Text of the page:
British Columbia

John Nuttall, Amanda Korody don't deserve sympathy, Crown tells jury

Members of a British Columbia jury have been asked to curb their sympathies when deciding the fate of a husband and wife accused of plotting to blow up the provincial legislature.

Closing arguments underway in trial of couple accused of plotting to bomb the B.C. legislature

John Nuttall and Amanda Korody were self-described 'heroin junkies' who struggled with money and seemed just as worried about the fate of their cat as they were about finding bomb parts.

Members of a British Columbia jury have been asked to curb their sympathies when deciding the fate of a husband and wife accused of plotting to blow up the provincial legislature.

Crown lawyer Peter Eccles said a life of hardship for John Nuttall and Amanda Korody — as recovering heroin addicts living on welfare — doesn't make them any less guilty of plotting a terrorist act.

The couple was arrested on July 1, 2013, and charged with planning to detonate homemade pressure-cooker explosives amid Canada Day crowds gathered at the B.C. legislature.

Neither of them are stupid ... Neither of them are incapable of thought.- Crown lawyer Peter Eccles

"When you feel sympathy for the accused remember who and what they were and what they intended to do," Eccles told the jury during his closing submissions on Thursday.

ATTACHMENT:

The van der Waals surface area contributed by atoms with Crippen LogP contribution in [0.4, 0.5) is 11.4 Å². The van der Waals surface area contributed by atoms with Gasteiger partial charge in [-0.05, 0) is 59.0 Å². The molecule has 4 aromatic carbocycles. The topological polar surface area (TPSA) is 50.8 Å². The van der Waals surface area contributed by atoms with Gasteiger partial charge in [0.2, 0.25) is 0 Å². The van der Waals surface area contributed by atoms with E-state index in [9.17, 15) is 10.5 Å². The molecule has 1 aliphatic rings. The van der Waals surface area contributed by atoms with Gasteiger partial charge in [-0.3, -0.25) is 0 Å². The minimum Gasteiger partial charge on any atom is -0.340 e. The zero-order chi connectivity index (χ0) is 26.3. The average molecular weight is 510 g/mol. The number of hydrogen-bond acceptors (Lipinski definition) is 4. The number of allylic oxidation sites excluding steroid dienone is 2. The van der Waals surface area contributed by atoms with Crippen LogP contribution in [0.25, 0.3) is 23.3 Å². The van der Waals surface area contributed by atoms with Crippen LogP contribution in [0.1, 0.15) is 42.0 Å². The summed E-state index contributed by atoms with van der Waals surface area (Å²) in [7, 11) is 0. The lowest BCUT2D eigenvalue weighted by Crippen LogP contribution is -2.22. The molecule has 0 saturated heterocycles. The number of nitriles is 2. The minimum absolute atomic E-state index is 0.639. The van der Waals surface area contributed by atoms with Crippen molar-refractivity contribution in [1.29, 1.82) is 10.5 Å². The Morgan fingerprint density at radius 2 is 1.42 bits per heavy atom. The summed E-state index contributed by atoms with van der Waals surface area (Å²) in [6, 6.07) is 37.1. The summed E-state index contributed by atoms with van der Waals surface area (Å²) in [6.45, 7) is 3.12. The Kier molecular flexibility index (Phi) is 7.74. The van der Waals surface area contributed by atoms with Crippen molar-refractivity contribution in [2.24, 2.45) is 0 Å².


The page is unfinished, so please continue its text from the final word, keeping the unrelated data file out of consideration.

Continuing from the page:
"They had a difficult life, yes," he added. "But they wanted to murder innocent people for a political reason. And they were committed to it."

The jury was shown more than 100 hours of video and audio surveillance of the pair collected as part of an elaborate RCMP sting operation.

Don't dismiss them as inept, says Crown

Eccles warned the jury not to consider the couple as inept, despite what he described as the sometimes comic nature of the couple's antics.

"Neither of them are stupid. Neither of them are illiterate. Neither of them are incapable of thought. Neither of them are incapable of thinking things out from start to finish," he said.

Eccles said that Korody, the seemingly timid and submissive Muslim wife, was anything but meek in private and described her as leading from the rear.

"She's the one who thinks, 'Well, if we can't get ball bearings [for the bombs] let's add marbles for shrapnel,"' he said. "That's a bit chilling.

"Mr. Nuttall is talkative, absent-minded, sometimes a bit scatter-brained, a terrible shopper and a terrorist," Eccles added. "Terrible shoppers can kill too."

Nuttall and Korody have pleaded not guilty to conspiring to commit murder and of possessing and planting explosives, all of which the Crown alleges they did on behalf of a terrorist organization made up of themselves.

Video footage played earlier in court revealed Nuttall telling Korody they were "al-Qaeda Canada" — a sleeper cell that had been woken behind enemy lines to wage war on behalf of the Muslim world.

"This is not Allah's doing. It's their doing," Eccles told the jury, describing how the pair had "twisted and perverted" Islam to suit their own goals.

The Crown concluded its final submissions with a 45-minute compilation of what it considered the best video and audio evidence shown throughout the four-month trial. The jury watched silently as Nuttall and Korody appeared to hatch the alleged bomb plot, build the devices and eventually plant them on the legislature grounds.

The highlight reel closed with video of an actual pressure-cooker explosion rip through a surrounding ring of plywood boards in a staged detonation filmed by police.

"That's what the accused wanted," said Eccles to the jury. "They're guilty. Find them so."

B.C. Supreme Court Justice Catherine Bruce began instructing the jury Thursday afternoon and deliberations are expected to begin on Saturday.